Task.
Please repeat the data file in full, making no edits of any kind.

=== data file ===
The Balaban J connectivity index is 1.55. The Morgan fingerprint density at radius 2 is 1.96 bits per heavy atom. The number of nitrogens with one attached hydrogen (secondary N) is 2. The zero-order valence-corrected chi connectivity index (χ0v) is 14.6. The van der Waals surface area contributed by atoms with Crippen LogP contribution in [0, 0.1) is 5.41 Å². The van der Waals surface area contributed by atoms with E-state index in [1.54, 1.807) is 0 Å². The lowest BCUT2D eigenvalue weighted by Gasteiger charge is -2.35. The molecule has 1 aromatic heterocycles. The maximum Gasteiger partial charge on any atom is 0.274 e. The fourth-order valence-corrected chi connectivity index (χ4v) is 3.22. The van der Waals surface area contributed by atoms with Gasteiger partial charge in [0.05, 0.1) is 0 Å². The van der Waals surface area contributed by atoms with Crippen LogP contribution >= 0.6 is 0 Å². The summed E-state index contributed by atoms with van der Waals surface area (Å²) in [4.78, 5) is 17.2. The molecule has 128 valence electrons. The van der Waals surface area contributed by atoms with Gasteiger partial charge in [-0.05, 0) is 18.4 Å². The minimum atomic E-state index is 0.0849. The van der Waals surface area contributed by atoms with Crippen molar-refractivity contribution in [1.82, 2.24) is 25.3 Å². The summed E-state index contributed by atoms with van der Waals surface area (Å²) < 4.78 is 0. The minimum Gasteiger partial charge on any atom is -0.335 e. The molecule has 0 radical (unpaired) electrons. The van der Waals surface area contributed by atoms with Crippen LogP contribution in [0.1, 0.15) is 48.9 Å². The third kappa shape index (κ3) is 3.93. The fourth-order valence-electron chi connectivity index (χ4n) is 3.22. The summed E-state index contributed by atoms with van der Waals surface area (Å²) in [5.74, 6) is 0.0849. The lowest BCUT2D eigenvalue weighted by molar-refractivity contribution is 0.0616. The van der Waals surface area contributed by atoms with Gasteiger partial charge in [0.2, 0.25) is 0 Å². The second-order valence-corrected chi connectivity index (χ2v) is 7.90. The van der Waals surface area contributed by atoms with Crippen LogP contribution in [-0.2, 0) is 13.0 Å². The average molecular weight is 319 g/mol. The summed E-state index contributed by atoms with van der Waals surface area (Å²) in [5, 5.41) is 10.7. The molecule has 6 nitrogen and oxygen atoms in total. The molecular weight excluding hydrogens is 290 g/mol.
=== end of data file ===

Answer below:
The Balaban J connectivity index is 1.55. The Morgan fingerprint density at radius 2 is 1.96 bits per heavy atom. The number of nitrogens with one attached hydrogen (secondary N) is 2. The zero-order valence-corrected chi connectivity index (χ0v) is 14.6. The van der Waals surface area contributed by atoms with Crippen LogP contribution in [0, 0.1) is 5.41 Å². The van der Waals surface area contributed by atoms with E-state index in [1.54, 1.807) is 0 Å². The lowest BCUT2D eigenvalue weighted by Gasteiger charge is -2.35. The molecule has 1 aromatic heterocycles. The maximum Gasteiger partial charge on any atom is 0.274 e. The fourth-order valence-corrected chi connectivity index (χ4v) is 3.22. The van der Waals surface area contributed by atoms with Gasteiger partial charge in [0.05, 0.1) is 0 Å². The van der Waals surface area contributed by atoms with Crippen LogP contribution >= 0.6 is 0 Å². The summed E-state index contributed by atoms with van der Waals surface area (Å²) in [4.78, 5) is 17.2. The molecule has 128 valence electrons. The van der Waals surface area contributed by atoms with Gasteiger partial charge in [-0.05, 0) is 18.4 Å². The minimum atomic E-state index is 0.0849. The van der Waals surface area contributed by atoms with Crippen molar-refractivity contribution in [1.82, 2.24) is 25.3 Å². The summed E-state index contributed by atoms with van der Waals surface area (Å²) < 4.78 is 0. The minimum Gasteiger partial charge on any atom is -0.335 e. The molecule has 0 radical (unpaired) electrons. The van der Waals surface area contributed by atoms with Crippen LogP contribution in [0.1, 0.15) is 48.9 Å². The third kappa shape index (κ3) is 3.93. The fourth-order valence-electron chi connectivity index (χ4n) is 3.22. The summed E-state index contributed by atoms with van der Waals surface area (Å²) in [5.74, 6) is 0.0849. The lowest BCUT2D eigenvalue weighted by molar-refractivity contribution is 0.0616. The van der Waals surface area contributed by atoms with Gasteiger partial charge in [0.2, 0.25) is 0 Å². The second-order valence-corrected chi connectivity index (χ2v) is 7.90. The van der Waals surface area contributed by atoms with Crippen LogP contribution in [-0.2, 0) is 13.0 Å². The average molecular weight is 319 g/mol. The summed E-state index contributed by atoms with van der Waals surface area (Å²) in [5, 5.41) is 10.7. The molecule has 6 nitrogen and oxygen atoms in total. The molecular weight excluding hydrogens is 290 g/mol.